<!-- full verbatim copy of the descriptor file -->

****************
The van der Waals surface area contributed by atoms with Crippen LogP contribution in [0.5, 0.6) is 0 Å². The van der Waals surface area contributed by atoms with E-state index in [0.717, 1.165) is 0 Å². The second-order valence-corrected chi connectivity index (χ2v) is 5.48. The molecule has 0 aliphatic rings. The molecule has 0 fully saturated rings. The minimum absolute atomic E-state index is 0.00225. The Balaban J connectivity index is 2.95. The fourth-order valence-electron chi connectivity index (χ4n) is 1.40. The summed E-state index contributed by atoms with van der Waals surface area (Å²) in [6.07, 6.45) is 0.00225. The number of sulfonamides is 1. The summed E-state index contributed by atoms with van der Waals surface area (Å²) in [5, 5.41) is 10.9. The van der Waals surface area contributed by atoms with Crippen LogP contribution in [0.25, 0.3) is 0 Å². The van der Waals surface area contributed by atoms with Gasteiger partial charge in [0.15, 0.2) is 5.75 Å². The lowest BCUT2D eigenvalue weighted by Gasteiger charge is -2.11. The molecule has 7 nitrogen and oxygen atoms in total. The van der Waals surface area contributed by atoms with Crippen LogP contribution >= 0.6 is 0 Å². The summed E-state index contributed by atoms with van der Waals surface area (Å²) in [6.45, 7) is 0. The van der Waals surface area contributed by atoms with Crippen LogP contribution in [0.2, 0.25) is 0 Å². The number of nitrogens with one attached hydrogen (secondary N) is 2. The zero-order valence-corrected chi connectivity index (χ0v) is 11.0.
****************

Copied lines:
The van der Waals surface area contributed by atoms with Crippen LogP contribution in [0.5, 0.6) is 0 Å². The van der Waals surface area contributed by atoms with E-state index in [0.717, 1.165) is 0 Å². The second-order valence-corrected chi connectivity index (χ2v) is 5.48. The molecule has 0 aliphatic rings. The molecule has 0 fully saturated rings. The minimum absolute atomic E-state index is 0.00225. The Balaban J connectivity index is 2.95. The fourth-order valence-electron chi connectivity index (χ4n) is 1.40. The summed E-state index contributed by atoms with van der Waals surface area (Å²) in [6.07, 6.45) is 0.00225. The number of sulfonamides is 1. The summed E-state index contributed by atoms with van der Waals surface area (Å²) in [5, 5.41) is 10.9. The van der Waals surface area contributed by atoms with Crippen LogP contribution in [0.25, 0.3) is 0 Å². The van der Waals surface area contributed by atoms with Gasteiger partial charge in [0.15, 0.2) is 5.75 Å². The lowest BCUT2D eigenvalue weighted by Gasteiger charge is -2.11. The molecule has 7 nitrogen and oxygen atoms in total. The van der Waals surface area contributed by atoms with Crippen LogP contribution >= 0.6 is 0 Å². The summed E-state index contributed by atoms with van der Waals surface area (Å²) in [6.45, 7) is 0. The van der Waals surface area contributed by atoms with Crippen LogP contribution in [0.2, 0.25) is 0 Å². The number of nitrogens with one attached hydrogen (secondary N) is 2. The zero-order valence-corrected chi connectivity index (χ0v) is 11.0.